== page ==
Did Ya Know

Quality is EVERYTHING!

February 23, 2017

Good Morning everyone, I was asked to take a break from the history of land descriptions to talk to you today about the importance of what we do. I made several observations on my visit last week the first is that we have become divided status vs abstractors, abstractors vs typists, current owner abstractors vs Louisiana abstractors, and this makes me very sad. We spend the vast majority of our day together and we are all working toward one purpose and that is to provide quality abstracts in a timely manner. Our newbie abstractors need to slow down and ask questions. Everyone is asking for an abstracting class but I can tell you that a class will only get you started, hands-on training and knowledge-sharing is the only way to learn this craft, veterans this is on you. I learned so many little tips and time saving shortcuts from spending time with everyone and hopefully I had some skills to share as well.

Guys there are consequences of messing up on an abstract, we are in business to make money and we make money by providing quality abstracts. If our quality slides they our customers go elsewhere, simple as that, there are a hundred other companies out there trying to do what we do and are more than happy to take our customers from us. When an error is discovered we need to figure out why it happened and then put a plan in place to keep it from happening, our run sheet was designed with this in mind.  One of the things that I discovered while visiting is that there is attitude that our largest client is treated differently from the core clients. Because this client sort of knows what is going on with the file some feel that there are less consequences if we have an accuracy issue arise on our end. I could not disagree more with this, each client should be treated like it is our only client, and each file demands perfection. Your name is going on that file and you should abstract each file the same way whether you have 1 or 30 in your queue. Perfection is hard to attain I was actually written up in my early days as a abstractor because on my hand written title reports and I would switch back and forth from upper case to lower case letters with the same word. I learned right away that I needed to step up my game, at the time I was like really???, but later realized this boss was training me for perfection.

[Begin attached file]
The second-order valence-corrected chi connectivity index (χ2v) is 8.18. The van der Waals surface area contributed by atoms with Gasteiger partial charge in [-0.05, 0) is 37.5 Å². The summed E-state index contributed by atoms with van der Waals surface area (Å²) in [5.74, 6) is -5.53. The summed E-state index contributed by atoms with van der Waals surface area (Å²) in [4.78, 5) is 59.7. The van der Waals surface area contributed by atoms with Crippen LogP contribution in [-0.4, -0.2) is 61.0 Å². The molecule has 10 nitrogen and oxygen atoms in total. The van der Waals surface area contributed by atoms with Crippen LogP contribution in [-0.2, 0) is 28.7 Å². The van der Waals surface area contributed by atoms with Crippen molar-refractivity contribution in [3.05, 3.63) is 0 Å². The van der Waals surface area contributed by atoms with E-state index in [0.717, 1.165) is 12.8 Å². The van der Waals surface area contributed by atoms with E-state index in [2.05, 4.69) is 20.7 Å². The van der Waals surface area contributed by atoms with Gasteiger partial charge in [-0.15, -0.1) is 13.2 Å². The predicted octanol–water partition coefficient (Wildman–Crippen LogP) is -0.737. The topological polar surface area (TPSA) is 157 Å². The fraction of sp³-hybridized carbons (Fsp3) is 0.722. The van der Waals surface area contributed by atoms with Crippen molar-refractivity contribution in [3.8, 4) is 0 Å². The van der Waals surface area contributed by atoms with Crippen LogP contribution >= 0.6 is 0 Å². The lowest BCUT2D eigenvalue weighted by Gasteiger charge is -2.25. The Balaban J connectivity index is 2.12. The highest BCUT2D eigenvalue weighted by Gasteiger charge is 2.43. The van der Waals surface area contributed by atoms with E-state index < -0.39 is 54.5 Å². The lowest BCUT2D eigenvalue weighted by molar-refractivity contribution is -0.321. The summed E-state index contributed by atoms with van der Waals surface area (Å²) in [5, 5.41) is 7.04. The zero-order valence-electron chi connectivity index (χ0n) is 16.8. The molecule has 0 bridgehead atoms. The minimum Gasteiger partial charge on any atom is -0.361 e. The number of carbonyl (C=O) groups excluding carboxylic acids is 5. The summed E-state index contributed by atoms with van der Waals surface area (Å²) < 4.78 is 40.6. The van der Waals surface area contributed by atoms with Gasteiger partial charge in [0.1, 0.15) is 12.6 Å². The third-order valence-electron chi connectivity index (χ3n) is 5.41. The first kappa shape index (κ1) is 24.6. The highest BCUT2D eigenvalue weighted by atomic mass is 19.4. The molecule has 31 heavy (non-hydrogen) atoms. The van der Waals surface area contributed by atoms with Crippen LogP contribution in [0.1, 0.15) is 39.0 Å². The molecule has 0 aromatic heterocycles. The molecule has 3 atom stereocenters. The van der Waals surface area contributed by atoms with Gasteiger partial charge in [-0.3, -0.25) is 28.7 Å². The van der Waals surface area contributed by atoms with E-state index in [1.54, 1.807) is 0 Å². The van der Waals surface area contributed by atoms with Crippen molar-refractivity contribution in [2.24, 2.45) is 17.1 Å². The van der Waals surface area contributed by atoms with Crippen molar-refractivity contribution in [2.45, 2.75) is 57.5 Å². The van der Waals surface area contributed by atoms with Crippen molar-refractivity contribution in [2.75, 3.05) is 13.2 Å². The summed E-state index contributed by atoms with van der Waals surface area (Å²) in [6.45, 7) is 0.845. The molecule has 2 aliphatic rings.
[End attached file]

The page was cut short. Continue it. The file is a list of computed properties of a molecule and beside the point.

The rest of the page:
This is not only an abstracting issue, I talk about that a lot because that is what I know, but our business has grown and it takes more than one person to oversee its operation.

We all have a stake in the success of the business, and we need it to be successful.

Donna Hunter